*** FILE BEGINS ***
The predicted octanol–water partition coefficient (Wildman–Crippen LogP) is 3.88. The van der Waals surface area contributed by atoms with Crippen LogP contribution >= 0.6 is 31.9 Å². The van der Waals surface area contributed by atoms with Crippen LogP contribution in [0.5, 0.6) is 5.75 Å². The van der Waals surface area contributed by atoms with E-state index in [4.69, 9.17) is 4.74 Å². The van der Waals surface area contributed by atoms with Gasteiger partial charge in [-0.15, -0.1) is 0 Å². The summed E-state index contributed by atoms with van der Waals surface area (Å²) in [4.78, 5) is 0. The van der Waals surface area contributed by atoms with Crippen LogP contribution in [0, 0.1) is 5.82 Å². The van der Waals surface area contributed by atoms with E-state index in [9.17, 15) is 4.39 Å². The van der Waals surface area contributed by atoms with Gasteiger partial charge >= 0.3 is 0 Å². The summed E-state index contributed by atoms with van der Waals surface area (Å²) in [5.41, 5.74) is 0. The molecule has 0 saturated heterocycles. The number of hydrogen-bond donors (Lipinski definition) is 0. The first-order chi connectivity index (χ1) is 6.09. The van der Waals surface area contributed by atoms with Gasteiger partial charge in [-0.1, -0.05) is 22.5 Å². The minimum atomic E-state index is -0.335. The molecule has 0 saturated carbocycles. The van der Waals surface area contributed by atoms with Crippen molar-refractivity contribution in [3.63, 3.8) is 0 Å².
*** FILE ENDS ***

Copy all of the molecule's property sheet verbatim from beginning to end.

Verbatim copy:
The predicted octanol–water partition coefficient (Wildman–Crippen LogP) is 3.88. The van der Waals surface area contributed by atoms with Crippen LogP contribution >= 0.6 is 31.9 Å². The van der Waals surface area contributed by atoms with Crippen LogP contribution in [0.5, 0.6) is 5.75 Å². The van der Waals surface area contributed by atoms with E-state index in [4.69, 9.17) is 4.74 Å². The van der Waals surface area contributed by atoms with Gasteiger partial charge in [-0.15, -0.1) is 0 Å². The summed E-state index contributed by atoms with van der Waals surface area (Å²) in [4.78, 5) is 0. The van der Waals surface area contributed by atoms with Crippen LogP contribution in [0, 0.1) is 5.82 Å². The van der Waals surface area contributed by atoms with E-state index in [9.17, 15) is 4.39 Å². The van der Waals surface area contributed by atoms with Gasteiger partial charge >= 0.3 is 0 Å². The summed E-state index contributed by atoms with van der Waals surface area (Å²) in [5.41, 5.74) is 0. The molecule has 0 saturated heterocycles. The number of hydrogen-bond donors (Lipinski definition) is 0. The first-order chi connectivity index (χ1) is 6.09. The van der Waals surface area contributed by atoms with Gasteiger partial charge in [-0.1, -0.05) is 22.5 Å². The minimum atomic E-state index is -0.335. The molecule has 0 saturated carbocycles. The van der Waals surface area contributed by atoms with Crippen molar-refractivity contribution in [3.63, 3.8) is 0 Å².